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Limb conservation using non vascularised fibular grafts
B Omololu, SO Ogunlade, TO Alonge
West African Journal of Medicine , 2002,
Abstract: This paper highlights the use of non-vascularised fibular graft in limb reconstruction from bone loss due to trauma and infection. Bone loss can occur from severe high velocity injuries due to road traffic accidents, severe neglected infections, and osteolytic tumours. In majority of cases, the surgeon is left with the only option of an amputation especially where there is no access to microvascular surgery and microvascular bone grafting devices. This is a major problem in the West African subregion hence the need for this article. We present illustrative cases of limb conservation in an adult involved in a high velocity trauma and a child with a destructive osteolytic infection culminating in bone loss. The patients are still been followed up in our surgical outpatient clinics.
En bloc excision and autogenous fibular reconstruction for aggressive giant cell tumor of distal radius: a report of 12 cases and review of literature
Raghav Saini, Kamal Bali, Vikas Bachhal, Aditya K Mootha, Mandeep S Dhillon, Shivinder S Gill
Journal of Orthopaedic Surgery and Research , 2011, DOI: 10.1186/1749-799x-6-14
Abstract: Twelve patients with a mean age of 34.7 years (21-43 years) with Campanacci Grade II/III GCT of distal radius were managed with wide excision of tumor and reconstruction with ipsilateral nonvascularised fibula, fixed with small fragment plate to the remnant of the radius. Primary autogenous iliac crest grafting was done at the fibuloradial junction in all the patients.Mean follow up period was 5.8 years (8.2-3.7 years). Average time for union at fibuloradial junction was 33 weeks (14-69 weeks). Mean grip strength of involved side was 71% (42-86%). The average range of movements were 52° forearm supination, 37° forearm pronation, 42° of wrist palmerflexion and 31° of wrist dorsiflexion with combined movements of 162°. Overall revised musculoskeletal tumor society (MSTS) score averaged 91.38% (76.67-93.33%) with five excellent, four good and three satisfactory results. There were no cases with graft related complications or deep infections, 3 cases with wrist subluxation, 2 cases with non union (which subsequently united with bone grafting) and 1 case of tumor recurrence.Although complication rate is high, autogenous non-vascularised fibular autograft reconstruction of distal radius can be considered as a reasonable option after en bloc excision of Grade II/III GCT.Giant cell tumor is a benign aggressive bone tumor of obscure origin presenting in 3rd and 4th decade of life, and carries a definite female preponderance [1]. After distal femur and proximal tibia, distal radius happens to be the most common site of occurrence for GCT [1,2]. This site has a further distinction of having more aggressive behaviour of GCT with higher chances of recurrences and malignant transformation [3,4]. Treatment options for GCT at this site include curettage with bone grafting or cementing, en bloc excision and reconstruction with non vascular or vascular fibular autograft, osteoarticular allograft, ulnar translocation, or endoprosthesis [5-14]. Although amputation would seem likely to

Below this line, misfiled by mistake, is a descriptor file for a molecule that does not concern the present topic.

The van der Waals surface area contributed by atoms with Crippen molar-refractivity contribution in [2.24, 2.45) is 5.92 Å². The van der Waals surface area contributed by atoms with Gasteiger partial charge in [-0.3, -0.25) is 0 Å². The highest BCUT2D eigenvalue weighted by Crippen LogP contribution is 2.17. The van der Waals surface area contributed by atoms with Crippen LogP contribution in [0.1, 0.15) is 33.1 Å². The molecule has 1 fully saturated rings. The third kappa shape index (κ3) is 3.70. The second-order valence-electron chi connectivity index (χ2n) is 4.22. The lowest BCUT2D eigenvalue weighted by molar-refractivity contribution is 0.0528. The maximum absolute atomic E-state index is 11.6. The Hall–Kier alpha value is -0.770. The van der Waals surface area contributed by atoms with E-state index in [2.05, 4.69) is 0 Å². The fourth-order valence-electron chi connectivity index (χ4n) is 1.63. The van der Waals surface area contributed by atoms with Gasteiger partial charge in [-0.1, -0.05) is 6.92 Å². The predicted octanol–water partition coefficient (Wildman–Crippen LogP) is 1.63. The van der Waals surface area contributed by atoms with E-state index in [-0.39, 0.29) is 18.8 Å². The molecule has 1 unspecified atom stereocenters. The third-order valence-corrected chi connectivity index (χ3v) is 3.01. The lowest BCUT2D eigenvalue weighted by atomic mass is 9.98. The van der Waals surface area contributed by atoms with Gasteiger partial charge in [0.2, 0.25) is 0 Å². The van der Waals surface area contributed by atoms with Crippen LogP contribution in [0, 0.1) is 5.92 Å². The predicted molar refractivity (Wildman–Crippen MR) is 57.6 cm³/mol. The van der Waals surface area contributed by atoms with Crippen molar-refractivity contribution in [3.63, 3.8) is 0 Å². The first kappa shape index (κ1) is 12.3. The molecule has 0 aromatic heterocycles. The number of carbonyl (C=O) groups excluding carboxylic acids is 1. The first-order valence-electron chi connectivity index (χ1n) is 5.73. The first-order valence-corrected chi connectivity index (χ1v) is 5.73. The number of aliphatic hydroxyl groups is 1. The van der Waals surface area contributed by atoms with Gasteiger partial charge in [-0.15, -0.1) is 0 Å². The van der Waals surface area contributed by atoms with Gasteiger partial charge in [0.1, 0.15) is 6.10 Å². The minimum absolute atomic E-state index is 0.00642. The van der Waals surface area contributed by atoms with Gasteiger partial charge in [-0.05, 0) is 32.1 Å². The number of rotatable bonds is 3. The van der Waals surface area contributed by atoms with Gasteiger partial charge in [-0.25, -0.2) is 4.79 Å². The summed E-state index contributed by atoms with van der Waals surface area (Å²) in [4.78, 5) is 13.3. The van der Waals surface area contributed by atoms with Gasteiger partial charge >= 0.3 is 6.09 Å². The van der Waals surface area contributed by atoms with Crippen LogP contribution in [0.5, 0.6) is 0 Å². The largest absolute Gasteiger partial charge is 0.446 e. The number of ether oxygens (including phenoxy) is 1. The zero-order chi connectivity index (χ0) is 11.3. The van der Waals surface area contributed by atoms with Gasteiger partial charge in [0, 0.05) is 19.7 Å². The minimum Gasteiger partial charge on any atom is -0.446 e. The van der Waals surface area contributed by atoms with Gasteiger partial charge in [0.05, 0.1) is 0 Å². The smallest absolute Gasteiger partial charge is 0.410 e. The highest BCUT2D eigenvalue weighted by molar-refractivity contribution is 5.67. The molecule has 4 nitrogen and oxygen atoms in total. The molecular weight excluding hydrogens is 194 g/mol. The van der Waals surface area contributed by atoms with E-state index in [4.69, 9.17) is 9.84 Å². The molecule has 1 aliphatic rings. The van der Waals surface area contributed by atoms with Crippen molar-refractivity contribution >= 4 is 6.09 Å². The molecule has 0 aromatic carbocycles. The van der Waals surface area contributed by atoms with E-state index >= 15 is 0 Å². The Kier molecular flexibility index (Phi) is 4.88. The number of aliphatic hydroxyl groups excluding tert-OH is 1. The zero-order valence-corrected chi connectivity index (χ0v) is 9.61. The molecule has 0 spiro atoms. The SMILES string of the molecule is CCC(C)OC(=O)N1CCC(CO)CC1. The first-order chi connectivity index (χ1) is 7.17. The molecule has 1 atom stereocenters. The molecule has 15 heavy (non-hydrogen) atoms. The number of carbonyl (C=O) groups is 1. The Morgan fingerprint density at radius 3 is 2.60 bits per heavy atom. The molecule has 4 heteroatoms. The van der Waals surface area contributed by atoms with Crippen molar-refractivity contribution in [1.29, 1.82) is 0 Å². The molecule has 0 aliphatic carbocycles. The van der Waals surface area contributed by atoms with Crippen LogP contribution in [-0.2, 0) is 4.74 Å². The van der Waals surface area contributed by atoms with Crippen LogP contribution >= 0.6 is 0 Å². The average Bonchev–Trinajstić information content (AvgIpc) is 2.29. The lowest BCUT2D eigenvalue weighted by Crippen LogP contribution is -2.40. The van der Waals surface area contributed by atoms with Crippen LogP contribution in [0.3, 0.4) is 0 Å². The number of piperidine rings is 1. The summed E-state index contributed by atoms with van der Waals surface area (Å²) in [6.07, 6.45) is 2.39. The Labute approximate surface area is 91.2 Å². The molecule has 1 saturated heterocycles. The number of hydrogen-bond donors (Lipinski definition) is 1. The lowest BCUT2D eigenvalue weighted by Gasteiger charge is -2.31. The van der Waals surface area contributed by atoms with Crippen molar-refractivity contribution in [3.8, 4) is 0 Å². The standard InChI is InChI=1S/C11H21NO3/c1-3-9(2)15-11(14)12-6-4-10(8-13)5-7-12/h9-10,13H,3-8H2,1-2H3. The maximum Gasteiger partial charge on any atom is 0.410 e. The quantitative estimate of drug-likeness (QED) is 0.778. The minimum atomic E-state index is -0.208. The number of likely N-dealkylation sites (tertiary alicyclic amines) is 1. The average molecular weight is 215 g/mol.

Ressec??o ampla e transposi??o fibular no tratamento do TCG da extremidade distal do rádio
Guedes, Alex;Baptista, Pedro Péricles Ribeiro;Santili, Cláudio;Yonamine, Eduardo Sadao;Garcia, Hélio Rubens Polido;Martinez, Emília Cardoso;
Acta Ortopédica Brasileira , 2009, DOI: 10.1590/S1413-78522009000300010